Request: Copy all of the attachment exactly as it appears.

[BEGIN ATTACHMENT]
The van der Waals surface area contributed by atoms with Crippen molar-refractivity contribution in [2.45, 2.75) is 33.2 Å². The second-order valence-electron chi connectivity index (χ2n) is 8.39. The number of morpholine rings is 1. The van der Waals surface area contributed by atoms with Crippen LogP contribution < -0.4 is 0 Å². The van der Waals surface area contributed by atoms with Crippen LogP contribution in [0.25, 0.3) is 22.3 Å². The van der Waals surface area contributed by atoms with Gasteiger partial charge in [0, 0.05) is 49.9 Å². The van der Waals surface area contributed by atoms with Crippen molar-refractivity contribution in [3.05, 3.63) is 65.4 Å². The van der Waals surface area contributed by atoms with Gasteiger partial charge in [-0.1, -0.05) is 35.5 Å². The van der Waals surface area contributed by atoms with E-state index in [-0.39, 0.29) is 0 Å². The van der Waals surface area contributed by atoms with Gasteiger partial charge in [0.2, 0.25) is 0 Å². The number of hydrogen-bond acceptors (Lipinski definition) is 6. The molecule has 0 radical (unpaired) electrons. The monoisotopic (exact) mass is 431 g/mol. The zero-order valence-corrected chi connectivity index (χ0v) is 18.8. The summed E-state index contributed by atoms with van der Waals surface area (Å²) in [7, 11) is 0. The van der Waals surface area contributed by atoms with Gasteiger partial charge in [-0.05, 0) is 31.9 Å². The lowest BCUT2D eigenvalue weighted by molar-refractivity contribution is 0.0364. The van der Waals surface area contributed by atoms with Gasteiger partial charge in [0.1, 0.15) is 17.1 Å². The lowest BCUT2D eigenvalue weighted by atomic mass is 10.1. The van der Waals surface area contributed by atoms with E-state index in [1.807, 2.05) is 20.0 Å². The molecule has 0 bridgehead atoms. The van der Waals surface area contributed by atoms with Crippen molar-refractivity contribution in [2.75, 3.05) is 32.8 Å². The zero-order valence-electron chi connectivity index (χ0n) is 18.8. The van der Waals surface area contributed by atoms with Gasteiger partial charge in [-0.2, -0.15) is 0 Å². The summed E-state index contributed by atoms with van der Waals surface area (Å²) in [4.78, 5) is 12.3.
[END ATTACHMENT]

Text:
The van der Waals surface area contributed by atoms with Crippen molar-refractivity contribution in [2.45, 2.75) is 33.2 Å². The second-order valence-electron chi connectivity index (χ2n) is 8.39. The number of morpholine rings is 1. The van der Waals surface area contributed by atoms with Crippen LogP contribution < -0.4 is 0 Å². The van der Waals surface area contributed by atoms with Crippen LogP contribution in [0.25, 0.3) is 22.3 Å². The van der Waals surface area contributed by atoms with Gasteiger partial charge in [0, 0.05) is 49.9 Å². The van der Waals surface area contributed by atoms with Crippen molar-refractivity contribution in [3.05, 3.63) is 65.4 Å². The van der Waals surface area contributed by atoms with Gasteiger partial charge in [-0.1, -0.05) is 35.5 Å². The van der Waals surface area contributed by atoms with E-state index in [-0.39, 0.29) is 0 Å². The van der Waals surface area contributed by atoms with Gasteiger partial charge in [0.2, 0.25) is 0 Å². The number of hydrogen-bond acceptors (Lipinski definition) is 6. The molecule has 0 radical (unpaired) electrons. The monoisotopic (exact) mass is 431 g/mol. The zero-order valence-corrected chi connectivity index (χ0v) is 18.8. The summed E-state index contributed by atoms with van der Waals surface area (Å²) in [7, 11) is 0. The van der Waals surface area contributed by atoms with Gasteiger partial charge in [-0.05, 0) is 31.9 Å². The lowest BCUT2D eigenvalue weighted by molar-refractivity contribution is 0.0364. The van der Waals surface area contributed by atoms with Gasteiger partial charge in [0.1, 0.15) is 17.1 Å². The lowest BCUT2D eigenvalue weighted by atomic mass is 10.1. The van der Waals surface area contributed by atoms with E-state index in [1.807, 2.05) is 20.0 Å². The molecule has 0 bridgehead atoms. The van der Waals surface area contributed by atoms with Crippen molar-refractivity contribution in [2.75, 3.05) is 32.8 Å². The zero-order valence-electron chi connectivity index (χ0n) is 18.8. The van der Waals surface area contributed by atoms with Gasteiger partial charge in [-0.2, -0.15) is 0 Å². The summed E-state index contributed by atoms with van der Waals surface area (Å²) in [4.78, 5) is 12.3.